The city’s proposed drought surcharge is all stick and no carrot. And when it comes to those of us who live in single-family homes, the stick is actually a club.
On Tuesday night City Council will vote on the proposed “Water Shortage Response Plan” that is expected to impact 60% of single-family homes. (The threshold set for multi-family customers is anticipated to impact only 20% of those households.)
Each single family home will be limited to a “conservation threshold” of 22 HCF (Hundred Cubic Feet) of water for every two month billing period, if the Council approves the plan, regardless of how many children you have or any other factor. My small household of two uses 31 HCF every two months and this is the case even during the cool winter and after taking advantage of the city’s “Cash for Grass Program,” removing half of our lawn and replacing it with decomposed granite.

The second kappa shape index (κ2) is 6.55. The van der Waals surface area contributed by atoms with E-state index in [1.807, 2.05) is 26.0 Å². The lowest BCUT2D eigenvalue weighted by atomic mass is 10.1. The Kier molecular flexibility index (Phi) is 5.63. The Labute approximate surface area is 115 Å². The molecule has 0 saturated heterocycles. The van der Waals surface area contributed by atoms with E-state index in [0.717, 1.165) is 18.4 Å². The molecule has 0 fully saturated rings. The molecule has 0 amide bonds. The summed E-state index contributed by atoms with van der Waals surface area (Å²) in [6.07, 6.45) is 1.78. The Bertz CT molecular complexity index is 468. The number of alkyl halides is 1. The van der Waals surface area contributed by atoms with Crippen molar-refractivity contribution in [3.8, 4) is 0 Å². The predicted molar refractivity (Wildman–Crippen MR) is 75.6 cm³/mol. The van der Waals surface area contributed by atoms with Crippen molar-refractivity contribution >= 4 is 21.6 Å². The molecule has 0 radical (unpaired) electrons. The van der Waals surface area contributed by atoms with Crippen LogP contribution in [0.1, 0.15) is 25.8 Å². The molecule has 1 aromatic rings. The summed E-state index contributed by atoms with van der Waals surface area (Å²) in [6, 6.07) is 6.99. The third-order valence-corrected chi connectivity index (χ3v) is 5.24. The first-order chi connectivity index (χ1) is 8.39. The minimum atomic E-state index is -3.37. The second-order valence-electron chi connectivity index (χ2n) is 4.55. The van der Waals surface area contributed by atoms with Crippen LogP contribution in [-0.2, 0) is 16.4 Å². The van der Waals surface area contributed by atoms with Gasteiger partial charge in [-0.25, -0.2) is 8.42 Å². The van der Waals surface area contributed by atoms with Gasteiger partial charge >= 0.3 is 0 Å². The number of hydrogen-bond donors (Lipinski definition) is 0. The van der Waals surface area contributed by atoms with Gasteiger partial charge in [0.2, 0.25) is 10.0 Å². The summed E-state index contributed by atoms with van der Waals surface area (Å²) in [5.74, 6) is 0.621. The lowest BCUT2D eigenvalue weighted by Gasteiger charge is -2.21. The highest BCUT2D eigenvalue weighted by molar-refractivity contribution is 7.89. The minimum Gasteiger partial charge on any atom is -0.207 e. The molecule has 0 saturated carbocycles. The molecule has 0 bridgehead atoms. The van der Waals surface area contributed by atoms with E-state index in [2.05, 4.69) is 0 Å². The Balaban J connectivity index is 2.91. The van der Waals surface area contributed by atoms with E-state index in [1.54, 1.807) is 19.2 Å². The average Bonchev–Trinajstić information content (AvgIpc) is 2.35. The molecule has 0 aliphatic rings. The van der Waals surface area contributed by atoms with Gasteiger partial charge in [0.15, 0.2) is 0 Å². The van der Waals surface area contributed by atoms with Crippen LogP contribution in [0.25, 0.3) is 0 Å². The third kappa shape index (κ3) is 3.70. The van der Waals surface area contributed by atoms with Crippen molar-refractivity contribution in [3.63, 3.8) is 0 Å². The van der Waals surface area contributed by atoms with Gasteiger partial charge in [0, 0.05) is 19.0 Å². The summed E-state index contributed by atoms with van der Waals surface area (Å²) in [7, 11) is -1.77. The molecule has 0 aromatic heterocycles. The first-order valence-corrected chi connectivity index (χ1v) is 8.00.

What will large families do?
The staff proposal offers cold comfort: the penalty per billing period has been capped – at $1,000. If you exceed the limit seven or more times, the staff propose to install a flow restrictor on your home and/or charge you with a civil penalty of $10,000.
No one doubts that the drought requires we all conserve water, but the city should set up a program where everyone can be successful. Instead of waiting until later to address whether new development will be limited in order to conserve water for existing residents, the entire plan as a whole should be laid out now, with equity and consideration for the entire community.